• An alternative Art Space of Aluna Curatorial Collective



The Object And The Image (This is not a Chair Either)

From March 18th to June 28th, 2017 at Concrete Space Projects

Curated by Aluna Curatorial Collective

Aluna Art Foundation will participate in the inauguration of Concrete Space, an alternative art project that will open its doors to the public next Saturday, March 18th, with the exhibition “The Object and The Image (This is not a Chair Either)”.

Curated by Aluna Curatorial Collective (Adriana Herrera and Willy Castellanos), the exhibition will feature invited artist Chema Madoz, and will recover historic works by Hexágono: Equipo de Creación Colectiva (Havana, 1982-1985), integrated by Consuelo Castañeda, Humberto Castro, Sebastián Elizondo, Abigail García, María Elena Morera and Tonel.

(in alphabetical order): Francis Acea (Cuba/USA), Mauricio Alejo (Mexico), Néstor Arenas (Cuba/USA), Susana Blasco (Spain), Karim Borjas (Venezuela/France), Álvaro José Brunet (Cuba), Isaac Cordal (Spain), Marina Font (Argentina/USA), Xavier G-Solís (Spain), Juan Sí González (Cuba/USA), Jesús Hdez-Güero (Cuba), Ronald Morán (Salvador), Martha María Pérez Bravo (Cuba/Mexico), Cecilia Paredes (Peru/USA), Rainy Silvestre (Cuba/USA) and Viviana Zargón (Argentina).

The inauguration of Concrete Space with the exhibition “The Object and the Image (This Is not a Chair Either)” is part of an initiative inspired by the founding dream of the Bauhaus. It brings together under the same “roof” or development sector, aesthetics and usefulness, creating a dialogue between art, architecture, and design as an applied art form inseparable from industry.



Aluna Curatorial Collective

Ever since “a pipe” ceased being “a pipe,” or a common chair ceased being an utilitarian object to be transformed into a reference for a complex representational system –as in One and Three Chairs” by Kosuth-, objects and material culture have modified perception and the practice of photography as a creative exercise. The simple silhouette of a pipe sketched by Rene Magritte in his iconic piece “Ceci n’est pas un pipe” abolished – at least in the terrain of thought -, the “common place” (Foucault) or the passive perception of the similarity between image and reality. The Dadaist experiments of the last century taught us that a mundane object could not only be a mechanism of negation and redefinition of art, but also a powerful artifact through which new visions of the world are created.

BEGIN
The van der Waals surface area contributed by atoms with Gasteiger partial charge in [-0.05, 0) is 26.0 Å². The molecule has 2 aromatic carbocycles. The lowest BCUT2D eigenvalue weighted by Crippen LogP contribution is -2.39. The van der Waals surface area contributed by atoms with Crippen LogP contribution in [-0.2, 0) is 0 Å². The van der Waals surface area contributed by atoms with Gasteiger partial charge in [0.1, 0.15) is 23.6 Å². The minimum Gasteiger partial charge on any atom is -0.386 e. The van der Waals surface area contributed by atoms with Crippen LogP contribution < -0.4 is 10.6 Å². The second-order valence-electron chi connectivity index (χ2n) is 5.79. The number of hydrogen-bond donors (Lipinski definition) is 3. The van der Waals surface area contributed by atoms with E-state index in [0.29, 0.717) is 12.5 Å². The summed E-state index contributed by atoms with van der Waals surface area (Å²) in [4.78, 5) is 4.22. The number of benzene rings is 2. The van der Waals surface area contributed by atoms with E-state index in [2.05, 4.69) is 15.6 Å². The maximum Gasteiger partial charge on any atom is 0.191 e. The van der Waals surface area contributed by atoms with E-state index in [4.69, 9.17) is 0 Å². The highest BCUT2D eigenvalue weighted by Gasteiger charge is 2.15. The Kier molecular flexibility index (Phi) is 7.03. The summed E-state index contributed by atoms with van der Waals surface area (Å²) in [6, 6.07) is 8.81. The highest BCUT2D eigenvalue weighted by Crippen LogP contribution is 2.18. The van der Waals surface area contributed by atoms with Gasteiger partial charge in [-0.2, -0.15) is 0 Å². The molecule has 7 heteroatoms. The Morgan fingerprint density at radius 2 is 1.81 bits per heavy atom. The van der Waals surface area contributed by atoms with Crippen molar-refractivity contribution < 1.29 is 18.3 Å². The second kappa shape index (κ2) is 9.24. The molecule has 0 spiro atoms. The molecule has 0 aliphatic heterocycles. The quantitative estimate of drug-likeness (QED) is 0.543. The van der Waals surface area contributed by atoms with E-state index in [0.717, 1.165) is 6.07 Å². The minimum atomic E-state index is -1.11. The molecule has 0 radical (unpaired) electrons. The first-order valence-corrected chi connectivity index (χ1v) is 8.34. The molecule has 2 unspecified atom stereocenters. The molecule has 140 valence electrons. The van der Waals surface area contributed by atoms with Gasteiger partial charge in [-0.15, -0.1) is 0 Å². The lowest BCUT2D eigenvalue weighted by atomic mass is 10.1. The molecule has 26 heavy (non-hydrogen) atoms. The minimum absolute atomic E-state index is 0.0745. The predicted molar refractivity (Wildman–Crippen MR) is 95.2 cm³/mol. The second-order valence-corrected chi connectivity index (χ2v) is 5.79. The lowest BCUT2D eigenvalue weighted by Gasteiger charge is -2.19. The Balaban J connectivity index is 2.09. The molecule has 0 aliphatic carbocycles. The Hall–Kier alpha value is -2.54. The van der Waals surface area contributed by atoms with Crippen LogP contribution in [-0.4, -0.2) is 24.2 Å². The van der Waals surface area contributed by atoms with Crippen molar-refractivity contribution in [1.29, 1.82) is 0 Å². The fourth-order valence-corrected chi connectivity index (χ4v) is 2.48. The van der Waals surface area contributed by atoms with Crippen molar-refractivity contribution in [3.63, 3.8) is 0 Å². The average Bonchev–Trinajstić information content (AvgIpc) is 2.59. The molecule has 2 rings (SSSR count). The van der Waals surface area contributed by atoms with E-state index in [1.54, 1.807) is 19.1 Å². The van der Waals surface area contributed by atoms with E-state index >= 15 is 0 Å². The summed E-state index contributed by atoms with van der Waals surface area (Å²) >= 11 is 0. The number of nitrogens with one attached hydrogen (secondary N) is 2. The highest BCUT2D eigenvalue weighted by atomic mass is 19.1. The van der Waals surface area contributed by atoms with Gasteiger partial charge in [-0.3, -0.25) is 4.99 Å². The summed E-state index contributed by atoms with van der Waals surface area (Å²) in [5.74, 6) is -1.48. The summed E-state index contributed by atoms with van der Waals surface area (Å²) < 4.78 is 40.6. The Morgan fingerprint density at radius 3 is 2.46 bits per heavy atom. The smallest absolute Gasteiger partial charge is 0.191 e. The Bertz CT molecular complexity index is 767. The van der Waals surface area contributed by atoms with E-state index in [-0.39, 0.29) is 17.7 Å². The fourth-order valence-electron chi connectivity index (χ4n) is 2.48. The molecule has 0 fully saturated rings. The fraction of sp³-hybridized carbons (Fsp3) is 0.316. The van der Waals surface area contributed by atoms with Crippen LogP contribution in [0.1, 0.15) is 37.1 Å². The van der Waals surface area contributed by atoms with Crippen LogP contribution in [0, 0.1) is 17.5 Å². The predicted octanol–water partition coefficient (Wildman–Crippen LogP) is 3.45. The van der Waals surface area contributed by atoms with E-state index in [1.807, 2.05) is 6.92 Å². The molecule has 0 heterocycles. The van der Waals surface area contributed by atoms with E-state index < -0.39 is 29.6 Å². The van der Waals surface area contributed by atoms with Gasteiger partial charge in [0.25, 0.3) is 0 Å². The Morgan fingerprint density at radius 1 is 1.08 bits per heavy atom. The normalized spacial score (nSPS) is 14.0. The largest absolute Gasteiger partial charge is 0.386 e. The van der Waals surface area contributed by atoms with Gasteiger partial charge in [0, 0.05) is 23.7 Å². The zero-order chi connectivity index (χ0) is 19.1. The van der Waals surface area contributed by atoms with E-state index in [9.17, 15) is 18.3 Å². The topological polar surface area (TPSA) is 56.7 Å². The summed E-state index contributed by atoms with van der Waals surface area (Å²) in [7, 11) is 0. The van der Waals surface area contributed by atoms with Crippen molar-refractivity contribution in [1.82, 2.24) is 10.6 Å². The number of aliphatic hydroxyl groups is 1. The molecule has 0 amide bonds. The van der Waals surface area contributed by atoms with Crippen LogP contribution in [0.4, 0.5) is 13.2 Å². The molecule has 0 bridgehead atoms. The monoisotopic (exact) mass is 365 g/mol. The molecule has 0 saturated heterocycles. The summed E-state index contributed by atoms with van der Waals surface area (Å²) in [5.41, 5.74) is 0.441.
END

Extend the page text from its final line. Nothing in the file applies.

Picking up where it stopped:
In the sixties, the conceptual experience subverted to the extreme the limits of the historic paradigm of photography. It shifed the role of the author and the value criteria of the photographic, generating new aesthetic and pragmatic dimensions. In the practices of ephemeral art, the photographic registry of the “footprint” as a substitute for action and occurrence situated the image at the opposite end of the decisive instant. The documentation of “absence as presence” —in the words of Victor Burgin— placed photography before the alternative of judging its intrinsic value from a registry of interventions that were evidently pre-constructed, and whose images were declared a posteriori as an artistic object per se.

But, in which way has the omnipresence of the common objects of consummerist culture conditioned the perception and practice of photography in the digital era? How are these visions of the real inserted into the imaginary in an age where manipulating an image has ceased to be an ethical dilemma, and where new photographic practices, far from attempting against the supposed “ingenuity of the reader,” involve their complicity in the traps of representation?

“The Object and The Image (This is not a Chair Either)”, brings back the quest of a group of artists to exploit this subject. They work from different visions and approaches in the creation of a hybrid and highly polemic object – an alter object -, whose values move around the intersection of the constructive practices of installation, sculpture, and the documentation of an authorial experience, and whose final product is a photograph in itself.

In this sense, “The Object and The Image (This is not a Chair Either)”, also exposes the artefact –the source of the exhibited photographs – uniting under one roof two instances traditionally separated in exhibition spaces: the image and its referent. This suitable coincidence will not only allow us a glimpse into the implicit mechanisms of image production, but will also propose to the spectator a journey through that zone that is neither the object nor its image: Rather, it is the mental process that transformed each artefact (in Latin “that which is made with art”) into a mine field that questions the stable condition of the “order of things,” and the concept of reality.



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